A short supply of homes coupled with high demand are largely driving up property values in Vancouver, but apparently so are Albertans.
A new Royal Le Page report suggests Albertans seeking refuge from a poor economy are migrating to Vancouver and contributing to the rapid growth of the cost of a home in the city.
“Redistribution of labour across the country is further reinforcing disparities among housing markets, as the broader impacts of the oil recession on Alberta’s economy take hold. For the first time in many years, we are witnessing an out-migration trend in the province, as economic conditions and employment prospects dim,” says CEO of Royal LePage Phil Soper in a release.
“We expect British Columbia, followed by Ontario, to be the top recipients of new household inflows in the coming year, which will further fuel housing demand and price appreciation in Greater Vancouver and the GTA.”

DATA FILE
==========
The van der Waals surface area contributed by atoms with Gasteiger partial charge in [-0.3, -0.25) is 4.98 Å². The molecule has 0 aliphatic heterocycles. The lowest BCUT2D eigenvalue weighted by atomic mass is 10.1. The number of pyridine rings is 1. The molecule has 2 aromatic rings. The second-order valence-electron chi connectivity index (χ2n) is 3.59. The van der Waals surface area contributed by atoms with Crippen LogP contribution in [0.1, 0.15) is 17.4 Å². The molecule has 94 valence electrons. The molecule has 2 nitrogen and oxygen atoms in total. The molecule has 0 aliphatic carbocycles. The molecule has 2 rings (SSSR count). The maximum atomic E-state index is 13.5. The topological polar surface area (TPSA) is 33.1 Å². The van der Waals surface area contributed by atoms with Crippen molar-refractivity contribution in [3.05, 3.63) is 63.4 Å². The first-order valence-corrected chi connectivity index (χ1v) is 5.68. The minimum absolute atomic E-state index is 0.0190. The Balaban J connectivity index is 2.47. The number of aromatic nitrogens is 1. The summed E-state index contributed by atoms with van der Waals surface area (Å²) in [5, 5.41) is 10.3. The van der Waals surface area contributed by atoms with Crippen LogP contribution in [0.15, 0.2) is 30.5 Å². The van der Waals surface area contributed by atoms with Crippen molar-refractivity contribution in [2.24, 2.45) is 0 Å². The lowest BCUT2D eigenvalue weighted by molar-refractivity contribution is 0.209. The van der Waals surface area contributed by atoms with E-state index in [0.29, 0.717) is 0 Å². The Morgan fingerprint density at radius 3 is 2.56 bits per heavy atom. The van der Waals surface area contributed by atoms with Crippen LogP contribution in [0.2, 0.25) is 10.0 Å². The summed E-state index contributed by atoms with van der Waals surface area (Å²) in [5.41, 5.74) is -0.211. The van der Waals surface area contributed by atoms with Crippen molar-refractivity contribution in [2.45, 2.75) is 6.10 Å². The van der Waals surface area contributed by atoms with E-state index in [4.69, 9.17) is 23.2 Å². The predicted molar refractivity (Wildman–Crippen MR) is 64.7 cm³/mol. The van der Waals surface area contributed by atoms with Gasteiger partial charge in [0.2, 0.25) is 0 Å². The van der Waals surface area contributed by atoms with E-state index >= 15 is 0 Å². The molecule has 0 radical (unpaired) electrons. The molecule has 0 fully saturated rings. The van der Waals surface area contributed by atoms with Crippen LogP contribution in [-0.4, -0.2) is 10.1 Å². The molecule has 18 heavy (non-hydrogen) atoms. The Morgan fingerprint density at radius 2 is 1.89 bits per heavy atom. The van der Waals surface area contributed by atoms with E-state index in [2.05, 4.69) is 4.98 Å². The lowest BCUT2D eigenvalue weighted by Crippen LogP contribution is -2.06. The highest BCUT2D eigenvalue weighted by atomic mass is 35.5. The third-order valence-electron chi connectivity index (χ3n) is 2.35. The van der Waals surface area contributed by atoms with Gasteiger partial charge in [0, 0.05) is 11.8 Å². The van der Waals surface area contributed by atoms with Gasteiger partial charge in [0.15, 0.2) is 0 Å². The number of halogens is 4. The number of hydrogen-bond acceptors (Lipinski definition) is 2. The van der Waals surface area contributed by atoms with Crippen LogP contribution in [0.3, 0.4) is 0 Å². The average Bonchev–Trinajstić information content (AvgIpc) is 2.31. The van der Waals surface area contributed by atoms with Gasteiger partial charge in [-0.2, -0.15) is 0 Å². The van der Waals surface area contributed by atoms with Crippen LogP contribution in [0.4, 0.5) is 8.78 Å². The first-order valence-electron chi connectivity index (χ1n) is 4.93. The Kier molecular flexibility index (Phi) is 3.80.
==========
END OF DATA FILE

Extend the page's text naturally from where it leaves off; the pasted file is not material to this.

Indeed, in the first quarter of 2016, the average price of a home in Vancouver jumped more than 25% year-over-year to $1.3 million. Beyond that, the average price of a detached bungalow jumped 33% and two storey homes rose 30%.
“Sales activity remains at an all-time high, with a marked lack of inventory leading many to look at condominium options in order to stay within the city limits. We are also seeing a growing trend of residents leveraging the current high-price environment as a means to retire early, cashing out and moving to the city’s more affordable neighbouring regions,” says Alan Stewart, Vancouver regional manager of Royal LePage Sussex.
Condos saw a more modest increase of 9.5% across Metro Vancouver on a year-over-year basis.